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4.0 out of 5 stars David Crosby - The monster and the man, 22 April 2013
This review is from: Long Time Gone: The Autobiography of David Crosby (Paperback)
When David Crosby was kicked out of the Byrds any right thinking person must have had some sympathy with poor old Roger McQuinn. To hear Crosby aimlessly wittering on at the Monterey pop festival with his embarrassing almost teenage political rantings about the Warren Commission on Kennedy's death and the terrible version of "Hey Joe" you wish he would just shut up pontificating and concentrate on the music. Check out him stoned on the BBC concert with Graham Nash in 1970 when he is truly the most irritating man on the planet introducing the songs and trying to do an appalling mimic of Nash's accent.....and then he sings. Crosby had/has a magical voice and his yin and yang was that of a person who bought into some of the most clichéd aspects of the sixties counter culture lock, stock and two smoking joints (plus of course the terrible hypocritical sexism of "free loving musicians") but at the same time managed to record some of the best music of the period, His 1971 solo album "If Only I Could Remember My Name" is rightly regarded with the passing of the years as a masterpiece of the era and possibly one of the strongest and most important records in the whole CSNY canon including Neil Young albums of the same period. Yet on the dark side he is a someone who has been jailed for possession of drugs and firearms in 1985 and indulged in huge levels drug abuse which dominated his existence for 25 years and nearly killed him.

His autobiography "Long time gone" co written with Carl Gottlieb is also one of the best of its kind, not least charting the size of the ego on the prowl preoccupied with sailing, women and song. Yet it is drugs that are at the core of this book. Crosby often talks in this volume of challenging "permissible behaviour" which must have been wonderful for him but utterly obnoxious for those who surrounded him. To be fair he recognises this and the drug monster he became. He questions to a friend that "don't you realise I never stop" and tells the story of his free basing whilst at the wheel- "I'm the best no hands knee steering driver in the world" - he confesses. The recognition that that he could have wiped out families and children as a result of this behaviour is part of the gut wrenching catharsis which populates the latter part of this book including testimonies from arresting police officers. Throughout its pages we are also introduced to the Laurel Canyon elite not least David Geffen but also his one time lover Joni Mitchell for whom he party wrote "Guinevere"; plus just about all the elements of the Woodstock cast list. Throughout the anchor relationship for Crosby is with Graham Nash who should be knighted for his patience and loyalty. Despite being sick of Crosby's drug abuse it was Nash who put down $3,500, and finally got Crosby and his partner Jan Dance to enter Scripps Hospital in Carlsbad, California, hoping the staff could treat their drug addiction. Indeed there are so many instances set out in this book when friends could have abandoned Crosby but a hard core stuck with him. His producer Stanley Johnson tells of a recording session when despite efforts to records vocals one line at a time Crosby's vocals were wrecked and he shut the session with the singer in a pitiful mess. The book is relentless on his dependency and totally demystifies the so-called glamour of designer drug cocaine which essentially ruined Crosby's life. It is sometimes a harrowing read and Crosby is laid bare for all to see. It is not a nice picture and despite his undoubted charisma and charm at the end of it all you can barely escape the judgement of David Geffen who at one point states that "I wish I could tell you that I thought David was a nice guy. He wasn't".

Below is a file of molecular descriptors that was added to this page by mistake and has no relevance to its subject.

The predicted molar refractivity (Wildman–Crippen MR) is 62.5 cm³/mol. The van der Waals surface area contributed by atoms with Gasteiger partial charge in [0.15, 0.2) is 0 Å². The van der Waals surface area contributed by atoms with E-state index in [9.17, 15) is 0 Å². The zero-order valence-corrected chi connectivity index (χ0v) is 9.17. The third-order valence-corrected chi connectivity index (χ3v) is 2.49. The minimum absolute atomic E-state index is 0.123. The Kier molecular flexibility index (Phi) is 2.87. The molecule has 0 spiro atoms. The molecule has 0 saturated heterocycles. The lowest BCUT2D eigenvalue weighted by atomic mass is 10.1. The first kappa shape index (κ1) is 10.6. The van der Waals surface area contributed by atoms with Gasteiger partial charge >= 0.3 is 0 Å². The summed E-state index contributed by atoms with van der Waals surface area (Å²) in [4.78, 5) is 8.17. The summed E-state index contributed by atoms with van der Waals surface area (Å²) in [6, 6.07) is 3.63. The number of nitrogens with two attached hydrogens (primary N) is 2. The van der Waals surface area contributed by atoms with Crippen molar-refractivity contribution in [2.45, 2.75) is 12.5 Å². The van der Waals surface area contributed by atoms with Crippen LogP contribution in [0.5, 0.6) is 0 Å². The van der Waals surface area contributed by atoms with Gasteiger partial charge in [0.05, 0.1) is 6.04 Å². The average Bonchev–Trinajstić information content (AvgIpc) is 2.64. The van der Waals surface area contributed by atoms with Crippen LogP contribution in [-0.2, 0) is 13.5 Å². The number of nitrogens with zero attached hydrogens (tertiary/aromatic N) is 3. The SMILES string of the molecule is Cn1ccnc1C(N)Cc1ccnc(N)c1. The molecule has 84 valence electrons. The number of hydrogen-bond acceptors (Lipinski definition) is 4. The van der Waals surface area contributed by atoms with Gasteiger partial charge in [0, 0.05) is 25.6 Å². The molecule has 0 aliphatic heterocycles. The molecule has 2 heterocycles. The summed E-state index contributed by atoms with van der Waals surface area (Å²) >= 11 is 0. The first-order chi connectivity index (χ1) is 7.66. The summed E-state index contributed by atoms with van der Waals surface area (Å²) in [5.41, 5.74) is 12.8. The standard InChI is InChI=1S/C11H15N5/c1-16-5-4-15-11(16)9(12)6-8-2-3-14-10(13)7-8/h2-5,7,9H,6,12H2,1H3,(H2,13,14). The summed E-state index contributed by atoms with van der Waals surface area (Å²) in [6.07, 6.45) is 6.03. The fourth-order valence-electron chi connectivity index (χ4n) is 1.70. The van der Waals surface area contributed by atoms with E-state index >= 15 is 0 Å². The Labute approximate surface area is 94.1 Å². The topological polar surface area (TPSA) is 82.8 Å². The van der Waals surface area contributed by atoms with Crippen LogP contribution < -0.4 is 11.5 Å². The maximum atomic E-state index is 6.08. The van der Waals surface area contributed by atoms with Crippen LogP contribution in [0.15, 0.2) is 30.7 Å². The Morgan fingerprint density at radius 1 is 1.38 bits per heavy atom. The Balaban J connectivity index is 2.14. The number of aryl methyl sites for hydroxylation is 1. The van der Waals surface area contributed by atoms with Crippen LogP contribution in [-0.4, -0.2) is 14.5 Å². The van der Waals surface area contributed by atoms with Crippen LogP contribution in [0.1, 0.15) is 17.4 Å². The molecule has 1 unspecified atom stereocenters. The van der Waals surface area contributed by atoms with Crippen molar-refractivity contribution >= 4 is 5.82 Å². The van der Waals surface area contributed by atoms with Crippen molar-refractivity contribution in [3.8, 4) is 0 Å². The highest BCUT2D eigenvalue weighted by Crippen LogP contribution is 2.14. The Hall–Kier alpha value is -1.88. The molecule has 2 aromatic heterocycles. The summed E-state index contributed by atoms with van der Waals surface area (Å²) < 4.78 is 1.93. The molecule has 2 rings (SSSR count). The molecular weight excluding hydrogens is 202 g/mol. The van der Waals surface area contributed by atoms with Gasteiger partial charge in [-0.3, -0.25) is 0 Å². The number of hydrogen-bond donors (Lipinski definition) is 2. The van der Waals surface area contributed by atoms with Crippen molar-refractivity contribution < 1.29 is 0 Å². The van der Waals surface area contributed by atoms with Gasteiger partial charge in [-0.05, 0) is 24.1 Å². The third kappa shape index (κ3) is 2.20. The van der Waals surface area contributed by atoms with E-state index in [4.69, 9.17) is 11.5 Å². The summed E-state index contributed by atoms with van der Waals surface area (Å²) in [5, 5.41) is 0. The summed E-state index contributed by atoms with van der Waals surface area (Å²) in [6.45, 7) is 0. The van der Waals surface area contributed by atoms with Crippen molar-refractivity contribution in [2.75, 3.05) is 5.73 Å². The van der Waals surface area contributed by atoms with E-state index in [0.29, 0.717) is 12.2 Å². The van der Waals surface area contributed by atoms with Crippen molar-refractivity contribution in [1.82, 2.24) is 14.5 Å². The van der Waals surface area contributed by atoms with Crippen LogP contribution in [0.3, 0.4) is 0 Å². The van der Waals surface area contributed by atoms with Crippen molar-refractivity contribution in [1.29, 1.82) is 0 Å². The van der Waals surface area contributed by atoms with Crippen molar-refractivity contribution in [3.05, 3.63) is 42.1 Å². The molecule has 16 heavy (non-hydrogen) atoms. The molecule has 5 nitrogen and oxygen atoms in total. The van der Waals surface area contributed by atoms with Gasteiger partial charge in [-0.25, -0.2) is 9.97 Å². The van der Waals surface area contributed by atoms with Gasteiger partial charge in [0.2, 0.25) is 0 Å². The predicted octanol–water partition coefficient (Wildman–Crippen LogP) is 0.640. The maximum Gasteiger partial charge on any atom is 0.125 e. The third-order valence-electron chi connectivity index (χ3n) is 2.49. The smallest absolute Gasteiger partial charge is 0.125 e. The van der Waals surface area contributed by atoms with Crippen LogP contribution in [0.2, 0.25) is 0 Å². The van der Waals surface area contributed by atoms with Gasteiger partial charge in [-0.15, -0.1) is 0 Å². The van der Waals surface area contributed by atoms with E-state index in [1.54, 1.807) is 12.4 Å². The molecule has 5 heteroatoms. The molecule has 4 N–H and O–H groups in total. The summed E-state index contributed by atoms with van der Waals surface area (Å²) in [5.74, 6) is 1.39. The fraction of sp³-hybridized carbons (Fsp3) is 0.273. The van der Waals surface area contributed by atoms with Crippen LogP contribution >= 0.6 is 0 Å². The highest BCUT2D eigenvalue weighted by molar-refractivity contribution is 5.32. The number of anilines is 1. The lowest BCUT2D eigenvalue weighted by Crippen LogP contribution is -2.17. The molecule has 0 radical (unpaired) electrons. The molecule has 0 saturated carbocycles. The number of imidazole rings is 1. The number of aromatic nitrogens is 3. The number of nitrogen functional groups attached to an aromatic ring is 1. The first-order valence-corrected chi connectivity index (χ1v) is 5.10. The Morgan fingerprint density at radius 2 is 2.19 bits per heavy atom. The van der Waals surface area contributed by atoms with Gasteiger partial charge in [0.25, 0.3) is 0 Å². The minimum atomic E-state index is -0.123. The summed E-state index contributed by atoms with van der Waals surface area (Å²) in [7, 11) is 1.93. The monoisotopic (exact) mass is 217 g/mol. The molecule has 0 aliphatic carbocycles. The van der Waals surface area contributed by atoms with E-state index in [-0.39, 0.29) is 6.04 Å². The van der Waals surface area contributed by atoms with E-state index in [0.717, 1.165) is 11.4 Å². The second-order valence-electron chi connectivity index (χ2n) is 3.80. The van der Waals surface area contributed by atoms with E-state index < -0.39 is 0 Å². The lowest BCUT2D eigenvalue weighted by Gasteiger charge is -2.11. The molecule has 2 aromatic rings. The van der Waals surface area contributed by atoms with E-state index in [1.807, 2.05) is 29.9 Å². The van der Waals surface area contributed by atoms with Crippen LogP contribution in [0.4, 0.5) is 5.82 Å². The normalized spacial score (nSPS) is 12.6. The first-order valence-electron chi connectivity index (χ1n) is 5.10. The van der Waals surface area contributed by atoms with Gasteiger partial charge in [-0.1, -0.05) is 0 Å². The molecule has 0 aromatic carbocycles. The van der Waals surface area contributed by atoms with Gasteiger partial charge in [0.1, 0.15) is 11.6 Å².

It is however to the credit of Crosby that he dragged himself out of this deep mire and has followed this volume with the less well written but more upbeat follow up "Since Then: How I Survived Everything and Lived to Tell about It". David Crosby was a product of his generation that now seems like a relic of a bygone age. He had neither the stellar musical talent of Stills, the humanity of Nash or the sheer brilliance and longevity of Young. Yet he did have a voice touched by the angels and is as essential to their story and the wider canvass of the sixties and seventies as other figures who loomed equally large like Garcia, Dylan and Mitchell. "Long time gone" will not teach you love Crosby, it will often lead you to loathe him but ultimately he is one of the greatest rock survivors plus a musician and catalyst of true importance and for that and much more he deserves our admiration.
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